1. Hamilton and Vettel gave their two cents to block Alonso. It was not their decision, but they made perfectly clear that they didn’t want him alongside them.
        Their WDC will be less shining without Alonso being there, though

      2. Hamilton and Vettel blocked Riccairdo so why not Alonso? Alonso beat Lewis 7 times in 2008 in a vastly inferior Renault and then again in an inferior Ferrari.

        As a driver Alonso is in a different league to any team manager on the grid. Only Ron Dennis was on the same level and could deal with 2 superstars at once.

        If what you’ve said about Alonso is true, then McLaren and Ferrari would have never hired him. He complained at Renault too but won the title twice with them anyway.

      3. As bigjoe said, if they would never block Alonso, why they have as team mates, inferior drivers?
        Vettel is pushing Kimi into that Ferrari for years already, underperforming for the vast majority of the time.

        Ricciardo had to go to Renault to avoid sinking with Honda power because there was no better option for him.

        The reason Alonso ran out of opportunities is because Ferrari and Mercedes are locked for top drivers at least until these two guys leave. Honda and Renault power aren’t nearly enough for him to have a shot at a WDC.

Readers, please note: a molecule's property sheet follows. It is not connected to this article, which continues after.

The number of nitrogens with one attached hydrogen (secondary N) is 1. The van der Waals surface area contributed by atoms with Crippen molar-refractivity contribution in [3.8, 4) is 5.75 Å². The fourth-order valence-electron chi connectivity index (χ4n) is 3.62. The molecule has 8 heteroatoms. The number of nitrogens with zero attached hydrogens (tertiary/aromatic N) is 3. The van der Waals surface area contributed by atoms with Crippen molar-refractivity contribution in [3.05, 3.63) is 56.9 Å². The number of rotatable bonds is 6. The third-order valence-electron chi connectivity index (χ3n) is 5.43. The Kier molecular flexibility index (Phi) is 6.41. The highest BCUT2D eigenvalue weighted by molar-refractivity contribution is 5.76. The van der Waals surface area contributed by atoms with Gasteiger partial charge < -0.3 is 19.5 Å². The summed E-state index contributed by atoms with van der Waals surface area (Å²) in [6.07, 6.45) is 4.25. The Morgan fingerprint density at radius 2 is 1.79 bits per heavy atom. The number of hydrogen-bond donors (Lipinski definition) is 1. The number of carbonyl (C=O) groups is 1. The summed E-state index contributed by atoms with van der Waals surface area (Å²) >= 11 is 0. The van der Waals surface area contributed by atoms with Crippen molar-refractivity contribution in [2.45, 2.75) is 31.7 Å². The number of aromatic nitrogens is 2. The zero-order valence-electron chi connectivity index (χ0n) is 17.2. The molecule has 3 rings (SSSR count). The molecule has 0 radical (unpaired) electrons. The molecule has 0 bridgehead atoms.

6. Dear Papa Stroll. Since you have lots of pesos to throw around why not build an engine. F1 is so unfair, only Mercedes and Ferrari can go fast because they can make a fast engine. Or give Porsche a couple of billions and brand the engine Strollie Pollie. Just thinking…

    1. He doesn’t have more money than a works team.

  7. No need to comment.
    “Fernando Alonso: Red Bull deny Spanish driver’s claim they tried to sign him twice.”
    Red Bull have denied a claim by Fernando Alonso that he was twice offered a drive with them next season before he decided to retire from Formula 1 at the end of this year.